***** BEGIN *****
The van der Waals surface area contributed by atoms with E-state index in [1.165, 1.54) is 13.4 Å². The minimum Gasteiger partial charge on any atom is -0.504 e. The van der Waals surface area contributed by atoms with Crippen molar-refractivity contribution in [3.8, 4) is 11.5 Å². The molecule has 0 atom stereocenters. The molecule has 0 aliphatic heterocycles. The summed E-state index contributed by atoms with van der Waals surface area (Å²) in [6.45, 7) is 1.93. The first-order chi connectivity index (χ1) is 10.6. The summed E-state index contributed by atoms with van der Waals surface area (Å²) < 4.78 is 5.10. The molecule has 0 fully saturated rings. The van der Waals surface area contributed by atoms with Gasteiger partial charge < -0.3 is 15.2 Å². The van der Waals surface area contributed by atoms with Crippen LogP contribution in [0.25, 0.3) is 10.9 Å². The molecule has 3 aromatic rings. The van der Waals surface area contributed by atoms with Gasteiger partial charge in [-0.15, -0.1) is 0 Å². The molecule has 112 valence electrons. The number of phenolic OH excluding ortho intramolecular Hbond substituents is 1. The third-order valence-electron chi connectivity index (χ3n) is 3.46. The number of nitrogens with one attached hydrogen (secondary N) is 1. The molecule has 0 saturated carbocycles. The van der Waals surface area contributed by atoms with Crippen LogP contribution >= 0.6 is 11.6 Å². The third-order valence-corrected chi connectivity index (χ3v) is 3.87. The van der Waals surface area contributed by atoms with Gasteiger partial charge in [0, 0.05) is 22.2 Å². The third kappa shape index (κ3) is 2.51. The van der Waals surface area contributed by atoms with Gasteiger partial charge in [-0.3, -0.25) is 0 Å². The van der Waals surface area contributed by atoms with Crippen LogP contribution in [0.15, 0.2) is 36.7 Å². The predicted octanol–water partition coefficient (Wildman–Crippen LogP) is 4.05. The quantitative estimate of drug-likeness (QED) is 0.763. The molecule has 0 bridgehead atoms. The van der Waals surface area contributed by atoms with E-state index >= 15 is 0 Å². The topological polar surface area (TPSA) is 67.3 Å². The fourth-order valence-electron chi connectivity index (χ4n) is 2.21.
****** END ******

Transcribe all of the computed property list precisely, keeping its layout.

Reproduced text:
The van der Waals surface area contributed by atoms with E-state index in [1.165, 1.54) is 13.4 Å². The minimum Gasteiger partial charge on any atom is -0.504 e. The van der Waals surface area contributed by atoms with Crippen molar-refractivity contribution in [3.8, 4) is 11.5 Å². The molecule has 0 atom stereocenters. The molecule has 0 aliphatic heterocycles. The summed E-state index contributed by atoms with van der Waals surface area (Å²) in [6.45, 7) is 1.93. The first-order chi connectivity index (χ1) is 10.6. The summed E-state index contributed by atoms with van der Waals surface area (Å²) < 4.78 is 5.10. The molecule has 0 fully saturated rings. The van der Waals surface area contributed by atoms with Gasteiger partial charge < -0.3 is 15.2 Å². The van der Waals surface area contributed by atoms with Crippen LogP contribution in [0.25, 0.3) is 10.9 Å². The molecule has 3 aromatic rings. The van der Waals surface area contributed by atoms with Gasteiger partial charge in [-0.15, -0.1) is 0 Å². The molecule has 112 valence electrons. The number of phenolic OH excluding ortho intramolecular Hbond substituents is 1. The third-order valence-electron chi connectivity index (χ3n) is 3.46. The number of nitrogens with one attached hydrogen (secondary N) is 1. The molecule has 0 saturated carbocycles. The van der Waals surface area contributed by atoms with Crippen LogP contribution >= 0.6 is 11.6 Å². The third-order valence-corrected chi connectivity index (χ3v) is 3.87. The van der Waals surface area contributed by atoms with Gasteiger partial charge in [0, 0.05) is 22.2 Å². The third kappa shape index (κ3) is 2.51. The van der Waals surface area contributed by atoms with Gasteiger partial charge in [-0.3, -0.25) is 0 Å². The van der Waals surface area contributed by atoms with Crippen LogP contribution in [0.15, 0.2) is 36.7 Å². The predicted octanol–water partition coefficient (Wildman–Crippen LogP) is 4.05. The quantitative estimate of drug-likeness (QED) is 0.763. The molecule has 0 bridgehead atoms. The van der Waals surface area contributed by atoms with E-state index >= 15 is 0 Å². The topological polar surface area (TPSA) is 67.3 Å². The fourth-order valence-electron chi connectivity index (χ4n) is 2.21.